Using an innovative program to mentor and provide longterm support, Families Plus is changing lives and helping children thrive. This month, it's celebrating 20 years of serving Delta County.
Sometimes, life is difficult. Essential needs can be a challenge to cover. High demands overwhelm. Some families have low resources and high needs. That's where FAM+ can fill in.
Its website, www.familiesplus.net, explains how this organization is "dedicated to walking beside the family to make sure each child grows up to become healthy, educated, and productive young adults."
Dr. Brenda Holland, executive director, said, "If a child is given the right and sustained resources, they can do well."
The organization began with the birth of a family-mentoring concept from Dr. Holland in 1998. While she was a practicing clinical psychologist, Dr. Holland saw the need to provide long-term support for families. Many reliable short-term programs existed, but they didn't give consistent support.
At first, she was nervous because using families to mentor had never been done.
Her goal? Connect children to families who could serve as strong role models and provide stability. Unsure but determined, she gathered other community members and created this community-based program to serve youth in the county.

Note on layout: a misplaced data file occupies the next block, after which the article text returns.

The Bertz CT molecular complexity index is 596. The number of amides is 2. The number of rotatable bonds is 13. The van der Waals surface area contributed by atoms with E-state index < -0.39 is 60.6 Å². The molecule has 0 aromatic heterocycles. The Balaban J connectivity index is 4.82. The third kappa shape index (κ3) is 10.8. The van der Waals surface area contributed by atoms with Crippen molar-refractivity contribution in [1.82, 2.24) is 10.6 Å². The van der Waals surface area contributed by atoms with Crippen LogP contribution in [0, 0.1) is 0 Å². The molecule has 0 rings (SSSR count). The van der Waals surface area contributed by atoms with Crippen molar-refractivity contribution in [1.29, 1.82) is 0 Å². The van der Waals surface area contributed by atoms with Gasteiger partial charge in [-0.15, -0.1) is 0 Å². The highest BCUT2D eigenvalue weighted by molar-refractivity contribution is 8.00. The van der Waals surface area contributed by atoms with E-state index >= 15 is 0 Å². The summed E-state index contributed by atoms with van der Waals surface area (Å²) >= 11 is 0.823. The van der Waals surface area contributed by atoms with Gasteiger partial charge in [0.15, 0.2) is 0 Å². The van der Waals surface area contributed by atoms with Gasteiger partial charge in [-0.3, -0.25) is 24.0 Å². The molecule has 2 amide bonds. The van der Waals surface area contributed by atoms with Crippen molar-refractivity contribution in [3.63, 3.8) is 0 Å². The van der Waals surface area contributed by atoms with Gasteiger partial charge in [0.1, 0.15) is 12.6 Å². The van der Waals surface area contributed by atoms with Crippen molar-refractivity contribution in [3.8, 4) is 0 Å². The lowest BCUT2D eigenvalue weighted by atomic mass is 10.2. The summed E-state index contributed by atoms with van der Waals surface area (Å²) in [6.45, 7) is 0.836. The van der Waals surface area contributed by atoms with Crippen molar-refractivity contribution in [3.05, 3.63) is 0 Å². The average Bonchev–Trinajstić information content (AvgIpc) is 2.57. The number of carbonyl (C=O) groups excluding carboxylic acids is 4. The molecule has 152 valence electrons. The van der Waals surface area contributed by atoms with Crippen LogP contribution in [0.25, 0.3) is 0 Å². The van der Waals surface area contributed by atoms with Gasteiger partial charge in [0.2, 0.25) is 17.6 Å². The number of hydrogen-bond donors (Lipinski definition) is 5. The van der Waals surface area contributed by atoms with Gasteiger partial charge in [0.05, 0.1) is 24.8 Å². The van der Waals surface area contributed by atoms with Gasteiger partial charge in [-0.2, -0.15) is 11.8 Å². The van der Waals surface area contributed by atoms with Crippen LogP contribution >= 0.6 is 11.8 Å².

It didn't take long for the family mentoring concept to catch on. "We're continually blown away by the community's support," said Dr. Holland. "Our signature piece is still providing children with a family that mentors."
Essentially, this concept means a family volunteers to bring a child into their home to simply participate in normal family life. The idea is to provide a safe space and model stability.
Jami Taylor, owner of Tayshen Automotive, describes the experience as "rewarding" but also cautions that mentoring is something a family needs to feel called to do.
"Watching the child come out of their shell, seeing them change, is the best thing," she said. "Many children don't realize how much is truly out there and mentoring families can show them there's a different life available than what they're used to."
She and her husband, Rob Shenold, volunteered as a mentoring family earlier this year and enjoy being positive role models. "Our mentored child loves getting to just hang out in our shop," said Taylor. "And, my employees get to be positive role models. They're good fathers and husbands."
Over the last 20 years, the nonprofit has also created other services families need. Each family decides what would benefit their child. These services are divided into two components: health care and community.